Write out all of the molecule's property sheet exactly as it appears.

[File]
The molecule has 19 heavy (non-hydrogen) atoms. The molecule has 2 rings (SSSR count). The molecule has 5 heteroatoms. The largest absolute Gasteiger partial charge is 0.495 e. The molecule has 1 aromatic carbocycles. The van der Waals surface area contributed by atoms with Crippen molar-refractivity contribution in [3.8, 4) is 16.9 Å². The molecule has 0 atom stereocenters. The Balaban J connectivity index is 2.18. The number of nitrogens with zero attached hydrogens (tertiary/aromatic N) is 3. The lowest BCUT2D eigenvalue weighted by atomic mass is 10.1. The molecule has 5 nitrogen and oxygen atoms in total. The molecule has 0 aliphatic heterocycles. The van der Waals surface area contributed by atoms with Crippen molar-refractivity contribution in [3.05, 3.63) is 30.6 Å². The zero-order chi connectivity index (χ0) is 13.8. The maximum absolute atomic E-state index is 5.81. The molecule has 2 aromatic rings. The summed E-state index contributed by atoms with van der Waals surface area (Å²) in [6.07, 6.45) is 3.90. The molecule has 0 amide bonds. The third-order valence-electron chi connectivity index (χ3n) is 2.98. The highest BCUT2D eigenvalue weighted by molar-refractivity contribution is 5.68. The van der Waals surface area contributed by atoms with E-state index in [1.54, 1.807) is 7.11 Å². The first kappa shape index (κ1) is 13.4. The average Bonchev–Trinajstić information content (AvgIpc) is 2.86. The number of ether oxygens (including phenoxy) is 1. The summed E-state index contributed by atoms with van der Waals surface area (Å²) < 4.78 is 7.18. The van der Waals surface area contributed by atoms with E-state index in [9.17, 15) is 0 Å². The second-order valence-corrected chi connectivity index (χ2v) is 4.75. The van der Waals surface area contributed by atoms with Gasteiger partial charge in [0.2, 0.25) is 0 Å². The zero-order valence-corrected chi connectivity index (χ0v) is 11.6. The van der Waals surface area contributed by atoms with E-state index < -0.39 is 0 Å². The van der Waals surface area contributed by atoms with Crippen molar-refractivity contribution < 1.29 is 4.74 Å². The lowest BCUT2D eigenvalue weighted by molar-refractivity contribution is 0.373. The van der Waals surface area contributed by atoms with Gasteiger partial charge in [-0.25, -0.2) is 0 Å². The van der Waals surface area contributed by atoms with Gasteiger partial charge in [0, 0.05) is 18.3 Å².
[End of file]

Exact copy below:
The molecule has 19 heavy (non-hydrogen) atoms. The molecule has 2 rings (SSSR count). The molecule has 5 heteroatoms. The largest absolute Gasteiger partial charge is 0.495 e. The molecule has 1 aromatic carbocycles. The van der Waals surface area contributed by atoms with Crippen molar-refractivity contribution in [3.8, 4) is 16.9 Å². The molecule has 0 atom stereocenters. The Balaban J connectivity index is 2.18. The number of nitrogens with zero attached hydrogens (tertiary/aromatic N) is 3. The lowest BCUT2D eigenvalue weighted by atomic mass is 10.1. The molecule has 5 nitrogen and oxygen atoms in total. The molecule has 0 aliphatic heterocycles. The van der Waals surface area contributed by atoms with Crippen molar-refractivity contribution in [3.05, 3.63) is 30.6 Å². The zero-order chi connectivity index (χ0) is 13.8. The maximum absolute atomic E-state index is 5.81. The molecule has 2 aromatic rings. The summed E-state index contributed by atoms with van der Waals surface area (Å²) in [6.07, 6.45) is 3.90. The molecule has 0 amide bonds. The third-order valence-electron chi connectivity index (χ3n) is 2.98. The highest BCUT2D eigenvalue weighted by molar-refractivity contribution is 5.68. The van der Waals surface area contributed by atoms with E-state index in [1.54, 1.807) is 7.11 Å². The first kappa shape index (κ1) is 13.4. The average Bonchev–Trinajstić information content (AvgIpc) is 2.86. The number of ether oxygens (including phenoxy) is 1. The summed E-state index contributed by atoms with van der Waals surface area (Å²) < 4.78 is 7.18. The van der Waals surface area contributed by atoms with E-state index in [9.17, 15) is 0 Å². The second-order valence-corrected chi connectivity index (χ2v) is 4.75. The van der Waals surface area contributed by atoms with Gasteiger partial charge in [0.2, 0.25) is 0 Å². The zero-order valence-corrected chi connectivity index (χ0v) is 11.6. The van der Waals surface area contributed by atoms with E-state index < -0.39 is 0 Å². The van der Waals surface area contributed by atoms with Crippen molar-refractivity contribution < 1.29 is 4.74 Å². The lowest BCUT2D eigenvalue weighted by molar-refractivity contribution is 0.373. The van der Waals surface area contributed by atoms with Gasteiger partial charge in [-0.25, -0.2) is 0 Å². The van der Waals surface area contributed by atoms with Gasteiger partial charge in [0, 0.05) is 18.3 Å².